Posted on

Thomas Cogan (1545-1607): Brown bread is good for the digestion

Thomas Cogan (Coghan) observed in his book The Haven of Health (published in 1584) that:

Browne bread made of the coarsest of wheat having in it moch branne, fylleth the belly with excrements, and shortly descendeth from the stomacke. And beside, that it is good for labourers, I have knowne this experience of it, that such as have beene used to fine bread, when they have beene costive [constipated?], by eating browne bread and butter, have beene made soluble. 

In other words, brown bread is good for you

However, he had much more to say on bread and living a healthy life.  Thomas Cogan was born c1564 in Chard, Somerset.  He gained a medical degree at Oxford whilst working as an Anglican canon at Exeter and was appointed Chief Master at Manchester Grammar School in 1575.  Cogan concerned himself with the welfare of others.  Whilst in Manchester he wrote The Haven of Health: Chiefly gathered for the Comfort of Students and consequently all those who have a care of their health.  This was essentially a self-help guide for students and all those interested in leading a healthy lifestyle.  It continued to be published in new editions long after his death in 1607.   

The Haven of Health is full of encouragement and promotes health and wellness by eating the right kinds of food, prepared in the best way.  He constantly refers to the work of other Renaissance writers such as Galen and Andrew Boorde.  Sometimes, he poses a rhetorical question to test the theories of the day, leaving the reader to make up his own mind whether to follow the advice.  Cogan covers the benefits and pitfalls of eating a great many foodstuffs in this book.  He includes several sections on cereals that were used for making bread, beer or to feed pigs and horses.  He also provides advice on the number of meals that should be taken and what to have for breakfast including bread. 

In his opinion, the best bread was made in Yorkshire:

I thinke, we have as good Wheat in England, both red and white, as may be found in any Countrey in all Europe, and as good bread is made thereof, especially that of Yorke, which they call Maine bread.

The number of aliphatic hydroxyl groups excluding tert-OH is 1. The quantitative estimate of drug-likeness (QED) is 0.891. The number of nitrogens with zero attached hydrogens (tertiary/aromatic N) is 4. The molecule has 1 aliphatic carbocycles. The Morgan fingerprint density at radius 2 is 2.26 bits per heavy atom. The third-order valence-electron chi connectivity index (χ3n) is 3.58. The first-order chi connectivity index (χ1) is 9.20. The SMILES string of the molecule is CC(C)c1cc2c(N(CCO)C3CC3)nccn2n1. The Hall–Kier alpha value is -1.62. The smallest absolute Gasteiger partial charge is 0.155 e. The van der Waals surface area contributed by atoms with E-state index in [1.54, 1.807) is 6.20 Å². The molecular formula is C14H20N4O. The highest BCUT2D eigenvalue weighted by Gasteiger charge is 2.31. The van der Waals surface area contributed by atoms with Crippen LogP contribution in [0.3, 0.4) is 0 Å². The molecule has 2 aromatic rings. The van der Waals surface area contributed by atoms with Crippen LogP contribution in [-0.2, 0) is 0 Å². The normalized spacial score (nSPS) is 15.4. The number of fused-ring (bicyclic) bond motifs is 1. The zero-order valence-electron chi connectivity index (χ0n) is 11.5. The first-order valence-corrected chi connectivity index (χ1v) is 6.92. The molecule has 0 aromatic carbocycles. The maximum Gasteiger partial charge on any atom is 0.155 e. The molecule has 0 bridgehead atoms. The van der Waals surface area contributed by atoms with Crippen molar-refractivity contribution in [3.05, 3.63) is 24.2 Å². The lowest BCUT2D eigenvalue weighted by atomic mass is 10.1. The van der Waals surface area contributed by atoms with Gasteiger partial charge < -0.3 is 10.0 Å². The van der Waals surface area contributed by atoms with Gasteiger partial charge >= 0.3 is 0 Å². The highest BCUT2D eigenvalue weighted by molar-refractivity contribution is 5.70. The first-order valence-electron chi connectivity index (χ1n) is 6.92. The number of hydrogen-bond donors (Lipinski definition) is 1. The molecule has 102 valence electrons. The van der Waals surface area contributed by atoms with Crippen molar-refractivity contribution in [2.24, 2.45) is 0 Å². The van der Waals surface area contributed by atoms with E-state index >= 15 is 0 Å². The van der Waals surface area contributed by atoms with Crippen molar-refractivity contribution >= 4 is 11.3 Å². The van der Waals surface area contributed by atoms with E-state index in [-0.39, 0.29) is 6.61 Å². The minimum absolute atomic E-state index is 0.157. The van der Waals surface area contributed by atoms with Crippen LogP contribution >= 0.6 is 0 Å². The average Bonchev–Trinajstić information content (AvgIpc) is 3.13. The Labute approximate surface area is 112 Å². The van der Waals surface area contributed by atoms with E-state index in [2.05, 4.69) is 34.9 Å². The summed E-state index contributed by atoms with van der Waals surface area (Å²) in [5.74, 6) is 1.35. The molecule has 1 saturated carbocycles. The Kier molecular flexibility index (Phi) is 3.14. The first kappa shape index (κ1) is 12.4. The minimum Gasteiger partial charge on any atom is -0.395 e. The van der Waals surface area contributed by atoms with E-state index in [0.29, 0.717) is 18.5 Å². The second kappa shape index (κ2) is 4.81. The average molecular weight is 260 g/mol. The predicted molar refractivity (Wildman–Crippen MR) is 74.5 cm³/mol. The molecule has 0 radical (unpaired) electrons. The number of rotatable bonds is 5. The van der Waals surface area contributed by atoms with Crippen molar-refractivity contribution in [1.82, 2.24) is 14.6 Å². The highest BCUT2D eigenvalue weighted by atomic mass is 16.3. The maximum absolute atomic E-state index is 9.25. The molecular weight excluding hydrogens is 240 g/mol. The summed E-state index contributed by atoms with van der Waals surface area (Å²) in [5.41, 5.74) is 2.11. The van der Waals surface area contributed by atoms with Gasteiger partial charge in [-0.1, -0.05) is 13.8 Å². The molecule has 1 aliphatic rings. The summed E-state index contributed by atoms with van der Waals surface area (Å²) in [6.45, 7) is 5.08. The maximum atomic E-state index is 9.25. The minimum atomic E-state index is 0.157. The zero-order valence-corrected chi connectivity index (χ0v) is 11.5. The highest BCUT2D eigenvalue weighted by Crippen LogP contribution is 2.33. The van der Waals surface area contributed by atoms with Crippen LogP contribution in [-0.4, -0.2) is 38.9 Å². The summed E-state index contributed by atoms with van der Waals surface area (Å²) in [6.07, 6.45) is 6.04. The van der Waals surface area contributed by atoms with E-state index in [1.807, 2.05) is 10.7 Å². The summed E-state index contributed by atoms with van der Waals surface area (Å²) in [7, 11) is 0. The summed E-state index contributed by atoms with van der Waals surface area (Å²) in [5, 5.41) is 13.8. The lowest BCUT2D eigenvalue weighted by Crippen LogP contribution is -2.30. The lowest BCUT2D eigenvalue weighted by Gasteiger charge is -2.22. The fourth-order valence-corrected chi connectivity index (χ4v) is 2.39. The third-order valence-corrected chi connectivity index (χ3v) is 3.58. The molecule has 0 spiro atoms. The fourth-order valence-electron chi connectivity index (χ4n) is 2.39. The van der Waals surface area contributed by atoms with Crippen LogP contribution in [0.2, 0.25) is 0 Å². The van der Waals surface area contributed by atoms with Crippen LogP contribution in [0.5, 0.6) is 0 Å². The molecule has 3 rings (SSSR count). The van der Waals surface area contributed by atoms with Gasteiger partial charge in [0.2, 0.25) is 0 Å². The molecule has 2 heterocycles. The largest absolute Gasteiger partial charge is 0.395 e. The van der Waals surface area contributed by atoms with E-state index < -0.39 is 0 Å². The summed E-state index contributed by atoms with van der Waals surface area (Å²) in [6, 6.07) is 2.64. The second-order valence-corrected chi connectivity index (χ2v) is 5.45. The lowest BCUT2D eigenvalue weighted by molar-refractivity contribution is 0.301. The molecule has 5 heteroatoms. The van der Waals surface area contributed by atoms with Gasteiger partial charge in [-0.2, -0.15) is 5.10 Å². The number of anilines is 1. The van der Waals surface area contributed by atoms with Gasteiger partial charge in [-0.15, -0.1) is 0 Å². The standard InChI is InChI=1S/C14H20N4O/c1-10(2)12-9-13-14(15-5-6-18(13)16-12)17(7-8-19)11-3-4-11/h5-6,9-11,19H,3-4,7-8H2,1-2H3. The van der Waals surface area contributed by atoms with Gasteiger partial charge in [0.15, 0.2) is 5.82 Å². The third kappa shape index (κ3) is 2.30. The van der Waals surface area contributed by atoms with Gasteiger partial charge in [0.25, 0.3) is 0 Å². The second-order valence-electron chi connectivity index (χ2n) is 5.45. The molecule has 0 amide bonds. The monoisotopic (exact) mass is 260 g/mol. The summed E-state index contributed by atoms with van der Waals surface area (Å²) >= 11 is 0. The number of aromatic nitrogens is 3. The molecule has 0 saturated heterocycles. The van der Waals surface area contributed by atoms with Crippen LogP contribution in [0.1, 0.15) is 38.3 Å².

Maine bread is a contraction of pain-demaine or the Bread of Our Lord, so named because a figure of Christ was imprinted upon it.  The bread was a York delicacy made from the finest white flour.  It was given out to dignitaries during the Feast of Corpus Christi, which celebrated the Sacrament of Bread and Wine.  The York Mystery Plays took place at the same time.  The Guild of Bakers in the City of York presented the play of the Last Supper.   

The best and most wholesome bread is made in the following way:

That bread to bee best, which is made of pure flower [flour] of good Wheat, sufficiently leavened, somewhat salted, well moulded, well baked, neither too new nor too old: that is to say, after Doctor Bord, that it be at least a day and a night old, and not past foure or five dayes old….

Cogan had a conflict of interest because he believed that all kinde of bread made without leaven is unwholsome, descendeth slowly from the stomack… Wherefore cakes of all formes, Simnels, Cracknels, Buns, Wafers, Fritters, Pancakes, and such like, are by this rule rejected. 

However, he was aware that the best bread was considered to be Manchet which was eaten by the nobility and gentry.  This was unleavened bread and baked on a stone rather than in the oven.  So Cogan came to the conclusion that the key to good bread was to make sure that it was well baked but not burned. 

Whether bread be made in forme of Manchet, as is used of the Gentility, or in great loaves, as it is usuall among the Yeomarie, or betweene both, as with the Franklings, it maketh no matter so it be well baked. Burned bread, and hard crusts, and Pasticrusts,doe engender adust choller, and melancholy humours.

Finally, he agrees that nothing beats the smell of new baked bread for improving your mood

The savour of new bread is very wholsome, and reviveth one out of a swoone.


The Haven of Health: the Beginners guide to healthy living in the Renaissance.  Who was Thomas Cogan?

E-book.  The Haven of Health: Chiefly gathered for the Comfort of Students and consequently all those who have a care of their health.  By Thomas Coghan Master of Arts and Bachelor of Physicke. Fourth edition, corrected and amended.  Printed by Anne Griffin for Roger Ball and are to be sold at his shop without Temple-barre at the Golden Anchor next to the Nags head Taverne, 1636

Transcribed book by Early English Books;view=toc

Maine bread of York

Pain-demaine bread

York Mystery Plays – Thomas Cogan may well have visited York for these famous plays that are still enacted today.